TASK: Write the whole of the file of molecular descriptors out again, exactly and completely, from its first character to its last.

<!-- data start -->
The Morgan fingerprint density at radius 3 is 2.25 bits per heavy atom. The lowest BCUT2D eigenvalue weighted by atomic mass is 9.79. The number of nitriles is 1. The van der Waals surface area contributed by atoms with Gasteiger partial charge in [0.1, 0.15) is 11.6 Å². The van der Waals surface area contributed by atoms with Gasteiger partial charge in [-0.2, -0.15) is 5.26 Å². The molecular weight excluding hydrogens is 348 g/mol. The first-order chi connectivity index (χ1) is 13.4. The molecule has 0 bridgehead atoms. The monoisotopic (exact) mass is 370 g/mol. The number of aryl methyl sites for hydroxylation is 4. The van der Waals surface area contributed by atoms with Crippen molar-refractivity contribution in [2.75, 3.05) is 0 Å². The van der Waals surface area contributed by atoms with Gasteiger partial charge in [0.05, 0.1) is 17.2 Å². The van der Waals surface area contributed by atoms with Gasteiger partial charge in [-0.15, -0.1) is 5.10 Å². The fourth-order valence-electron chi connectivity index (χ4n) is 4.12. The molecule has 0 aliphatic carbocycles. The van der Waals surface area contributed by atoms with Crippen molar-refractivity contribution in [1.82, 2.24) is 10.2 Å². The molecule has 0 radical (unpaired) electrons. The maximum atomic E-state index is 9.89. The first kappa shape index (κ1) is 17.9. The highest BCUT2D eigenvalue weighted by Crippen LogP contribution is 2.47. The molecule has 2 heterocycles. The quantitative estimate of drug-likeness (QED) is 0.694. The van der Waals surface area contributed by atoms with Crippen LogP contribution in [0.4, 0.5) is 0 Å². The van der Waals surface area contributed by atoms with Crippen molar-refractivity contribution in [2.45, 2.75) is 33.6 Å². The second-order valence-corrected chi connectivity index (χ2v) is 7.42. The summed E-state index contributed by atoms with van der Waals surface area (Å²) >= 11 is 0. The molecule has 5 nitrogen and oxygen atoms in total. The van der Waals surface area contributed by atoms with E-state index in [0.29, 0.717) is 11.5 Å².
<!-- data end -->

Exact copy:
The Morgan fingerprint density at radius 3 is 2.25 bits per heavy atom. The lowest BCUT2D eigenvalue weighted by atomic mass is 9.79. The number of nitriles is 1. The van der Waals surface area contributed by atoms with Gasteiger partial charge in [0.1, 0.15) is 11.6 Å². The van der Waals surface area contributed by atoms with Gasteiger partial charge in [-0.2, -0.15) is 5.26 Å². The molecular weight excluding hydrogens is 348 g/mol. The first-order chi connectivity index (χ1) is 13.4. The molecule has 0 bridgehead atoms. The monoisotopic (exact) mass is 370 g/mol. The number of aryl methyl sites for hydroxylation is 4. The van der Waals surface area contributed by atoms with Crippen molar-refractivity contribution in [2.75, 3.05) is 0 Å². The van der Waals surface area contributed by atoms with Gasteiger partial charge in [0.05, 0.1) is 17.2 Å². The van der Waals surface area contributed by atoms with Gasteiger partial charge in [-0.15, -0.1) is 5.10 Å². The fourth-order valence-electron chi connectivity index (χ4n) is 4.12. The molecule has 0 aliphatic carbocycles. The van der Waals surface area contributed by atoms with Crippen molar-refractivity contribution in [1.82, 2.24) is 10.2 Å². The molecule has 0 radical (unpaired) electrons. The maximum atomic E-state index is 9.89. The first kappa shape index (κ1) is 17.9. The highest BCUT2D eigenvalue weighted by Crippen LogP contribution is 2.47. The molecule has 2 heterocycles. The quantitative estimate of drug-likeness (QED) is 0.694. The van der Waals surface area contributed by atoms with Crippen LogP contribution in [0.4, 0.5) is 0 Å². The van der Waals surface area contributed by atoms with Crippen molar-refractivity contribution in [2.45, 2.75) is 33.6 Å². The second-order valence-corrected chi connectivity index (χ2v) is 7.42. The summed E-state index contributed by atoms with van der Waals surface area (Å²) >= 11 is 0. The molecule has 5 nitrogen and oxygen atoms in total. The van der Waals surface area contributed by atoms with E-state index in [0.29, 0.717) is 11.5 Å².